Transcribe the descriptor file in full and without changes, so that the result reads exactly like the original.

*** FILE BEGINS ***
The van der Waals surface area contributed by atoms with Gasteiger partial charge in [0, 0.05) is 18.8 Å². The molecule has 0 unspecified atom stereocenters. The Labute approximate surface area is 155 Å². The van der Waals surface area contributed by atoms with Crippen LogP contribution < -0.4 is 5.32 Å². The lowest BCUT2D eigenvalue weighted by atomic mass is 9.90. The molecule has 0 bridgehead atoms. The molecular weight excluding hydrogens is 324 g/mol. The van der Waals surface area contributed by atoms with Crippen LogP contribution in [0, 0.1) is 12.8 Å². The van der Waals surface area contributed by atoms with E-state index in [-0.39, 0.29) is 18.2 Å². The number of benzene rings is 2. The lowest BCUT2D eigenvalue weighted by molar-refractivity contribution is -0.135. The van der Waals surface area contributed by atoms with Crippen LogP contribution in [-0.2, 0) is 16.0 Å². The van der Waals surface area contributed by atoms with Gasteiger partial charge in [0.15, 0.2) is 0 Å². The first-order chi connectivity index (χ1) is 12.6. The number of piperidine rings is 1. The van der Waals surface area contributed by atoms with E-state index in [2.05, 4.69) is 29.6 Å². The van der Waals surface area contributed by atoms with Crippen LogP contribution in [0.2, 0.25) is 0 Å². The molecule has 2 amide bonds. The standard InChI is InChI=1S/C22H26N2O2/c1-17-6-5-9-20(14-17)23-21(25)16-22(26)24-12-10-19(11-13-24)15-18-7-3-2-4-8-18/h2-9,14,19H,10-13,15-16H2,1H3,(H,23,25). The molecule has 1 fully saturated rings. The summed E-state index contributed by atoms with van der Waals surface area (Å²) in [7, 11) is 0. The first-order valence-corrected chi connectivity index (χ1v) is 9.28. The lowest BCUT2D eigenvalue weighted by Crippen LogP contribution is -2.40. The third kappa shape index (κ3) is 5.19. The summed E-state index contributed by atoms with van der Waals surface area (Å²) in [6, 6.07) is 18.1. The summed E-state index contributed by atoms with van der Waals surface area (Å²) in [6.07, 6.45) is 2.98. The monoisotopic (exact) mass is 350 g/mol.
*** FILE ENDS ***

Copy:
The van der Waals surface area contributed by atoms with Gasteiger partial charge in [0, 0.05) is 18.8 Å². The molecule has 0 unspecified atom stereocenters. The Labute approximate surface area is 155 Å². The van der Waals surface area contributed by atoms with Crippen LogP contribution < -0.4 is 5.32 Å². The lowest BCUT2D eigenvalue weighted by atomic mass is 9.90. The molecule has 0 bridgehead atoms. The molecular weight excluding hydrogens is 324 g/mol. The van der Waals surface area contributed by atoms with Crippen LogP contribution in [0, 0.1) is 12.8 Å². The van der Waals surface area contributed by atoms with E-state index in [-0.39, 0.29) is 18.2 Å². The number of benzene rings is 2. The lowest BCUT2D eigenvalue weighted by molar-refractivity contribution is -0.135. The van der Waals surface area contributed by atoms with Crippen LogP contribution in [-0.2, 0) is 16.0 Å². The van der Waals surface area contributed by atoms with Gasteiger partial charge in [0.15, 0.2) is 0 Å². The first-order chi connectivity index (χ1) is 12.6. The number of piperidine rings is 1. The van der Waals surface area contributed by atoms with E-state index in [2.05, 4.69) is 29.6 Å². The van der Waals surface area contributed by atoms with Crippen LogP contribution in [0.2, 0.25) is 0 Å². The molecule has 2 amide bonds. The standard InChI is InChI=1S/C22H26N2O2/c1-17-6-5-9-20(14-17)23-21(25)16-22(26)24-12-10-19(11-13-24)15-18-7-3-2-4-8-18/h2-9,14,19H,10-13,15-16H2,1H3,(H,23,25). The molecule has 1 fully saturated rings. The summed E-state index contributed by atoms with van der Waals surface area (Å²) in [7, 11) is 0. The first-order valence-corrected chi connectivity index (χ1v) is 9.28. The lowest BCUT2D eigenvalue weighted by Crippen LogP contribution is -2.40. The third kappa shape index (κ3) is 5.19. The summed E-state index contributed by atoms with van der Waals surface area (Å²) in [6, 6.07) is 18.1. The summed E-state index contributed by atoms with van der Waals surface area (Å²) in [6.07, 6.45) is 2.98. The monoisotopic (exact) mass is 350 g/mol.